“That was an interesting finding to us because I think it illuminates the fact that this is a more complex phenomenon than I think we previously understood, or at least how we talked about it traditionally,” Boatman said. “The fact that those things don't necessarily align shows us there are multiple dimensions to this phenomenon of loan aversion.”

And like Tener, Boatman said it could be important for aid administrators to try to understand the perceptions students have about borrowing “and really talk with them about what parts of those may be real, serious concerns, and what parts may be informed by conversations they’ve heard, or a larger narrative that may or may not be true.”

“Sometimes they don’t want to borrow,” Boatman said. “And if that’s where that conversation ends, I think it’s missing an important component about what might be underlying that decision.”

 

Publication Date: 4/13/2017


Karri M | 4/13/2017 1:29:05 PM

Our school does package student loans in with our scholarship. We offer Work Study and Loan as 'self-help,' and emphasize to students that we do not swap self-help for scholarship if a student rejects it. We keep an eye on borrowing, and we identify students who have borrowed the max consistently over the course of a few years and try to reduce their borrowing by offering institutional scholarship (we have that luxury-I know a lot of schools don't).

We also have an incredibly low default rate, and the average amount a student borrows over the course of four years is considerably less than the national average.

Still, we have students who are hesitant to borrow. We try to alleviate their fears by letting them know that student loans are a great way to build credit, and that if a student is able to borrow responsibly, by the time they graduate their monthly payment will be around the same as a car payment. Combined with our school's employment center, internship opportunities, etc. our students are more likely to feel that if they borrow responsibly, it isn't impossible for them to get a job out of college that will make repayment manageable.

Beyond that, if our students borrow $20,000 over the course of four years, and our COA over the course of four years is $240,000, the amount they're borrowing relative to the amount they likely receive in scholarships and other gift aid is so small. When you frame it that way, I think it changes the approach that a family may take to borrowing.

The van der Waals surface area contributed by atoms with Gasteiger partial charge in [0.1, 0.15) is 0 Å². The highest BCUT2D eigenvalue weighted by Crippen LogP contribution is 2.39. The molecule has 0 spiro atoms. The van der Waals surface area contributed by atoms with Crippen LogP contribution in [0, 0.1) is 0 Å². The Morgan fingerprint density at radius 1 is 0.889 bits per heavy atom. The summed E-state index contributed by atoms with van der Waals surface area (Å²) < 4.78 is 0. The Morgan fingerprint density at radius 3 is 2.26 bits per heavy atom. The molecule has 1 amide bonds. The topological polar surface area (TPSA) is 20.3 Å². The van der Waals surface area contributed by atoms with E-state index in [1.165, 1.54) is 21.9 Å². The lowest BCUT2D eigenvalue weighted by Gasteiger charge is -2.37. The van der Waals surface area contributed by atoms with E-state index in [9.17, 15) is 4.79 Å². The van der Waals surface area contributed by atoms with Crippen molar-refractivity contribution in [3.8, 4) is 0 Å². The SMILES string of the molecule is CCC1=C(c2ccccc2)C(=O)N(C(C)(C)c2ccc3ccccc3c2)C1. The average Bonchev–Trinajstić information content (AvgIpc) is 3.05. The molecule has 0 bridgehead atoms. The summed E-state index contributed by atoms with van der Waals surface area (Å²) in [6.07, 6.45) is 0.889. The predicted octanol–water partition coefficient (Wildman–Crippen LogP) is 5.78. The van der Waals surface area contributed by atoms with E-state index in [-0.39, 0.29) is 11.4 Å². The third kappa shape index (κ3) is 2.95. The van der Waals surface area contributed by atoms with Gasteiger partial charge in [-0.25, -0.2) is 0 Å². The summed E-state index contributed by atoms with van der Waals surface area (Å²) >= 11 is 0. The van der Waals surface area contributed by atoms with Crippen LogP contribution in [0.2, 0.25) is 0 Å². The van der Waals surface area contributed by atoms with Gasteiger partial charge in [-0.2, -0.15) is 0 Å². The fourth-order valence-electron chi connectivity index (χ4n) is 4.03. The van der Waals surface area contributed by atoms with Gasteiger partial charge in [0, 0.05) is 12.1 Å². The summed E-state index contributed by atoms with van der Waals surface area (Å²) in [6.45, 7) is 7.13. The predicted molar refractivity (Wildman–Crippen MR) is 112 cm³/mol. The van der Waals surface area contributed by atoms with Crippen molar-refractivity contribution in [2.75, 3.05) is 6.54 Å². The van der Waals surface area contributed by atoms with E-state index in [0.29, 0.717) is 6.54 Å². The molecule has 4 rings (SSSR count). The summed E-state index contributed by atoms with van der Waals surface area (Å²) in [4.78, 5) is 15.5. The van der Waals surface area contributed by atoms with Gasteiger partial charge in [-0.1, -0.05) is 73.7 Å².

I do think that the best method for reducing a student's fears about loans is to ensure that they are educated borrowers. This means telling them about the interest rates, the repayment options, helping them identify their servicer and logging into NSLDS, and making sure they *understand* all of this. And that requires more than just the online Entrance and Exit Counseling required by ED.

David S | 4/13/2017 11:54:09 AM

Over the course of my career, the attitude towards student loans has gone from "OK, good, this helps me pay for school" to "Hmm, I have to pay this back, right? Could I get grants or scholarships instead?" to "Student Loans Are The Single Most Evil Thing Ever Invented And I Hate You For Suggesting I Borrow One."

A lot of this is the result of extremely negative coverage in the media; stories about people drowning in debt while working at Starbucks with a PhD attracts more clicks than "Most Borrowers Do Just Fine (and the Stories About PhD's at Starbucks Are Just Silly)." Then come the stories about debt incurred at fly-by-night schools that offer no useful credentials, then the stories about loan servicers providing disservice. Then add social media, where everyone with a phone and 2 thumbs becomes a journalist, and the "facts" about student loans get more distorted than Jimi Hendrix's Stratocaster.

We can keep educating students and families about the return on investment, but face it, sticker shock and a no-guarantees job market, along with the media noise, make it a harder sell than ever. To stick with my musical metaphor, it's like trying to be heard playing a tin whistle over Spinal Tap's amps turned up to 11.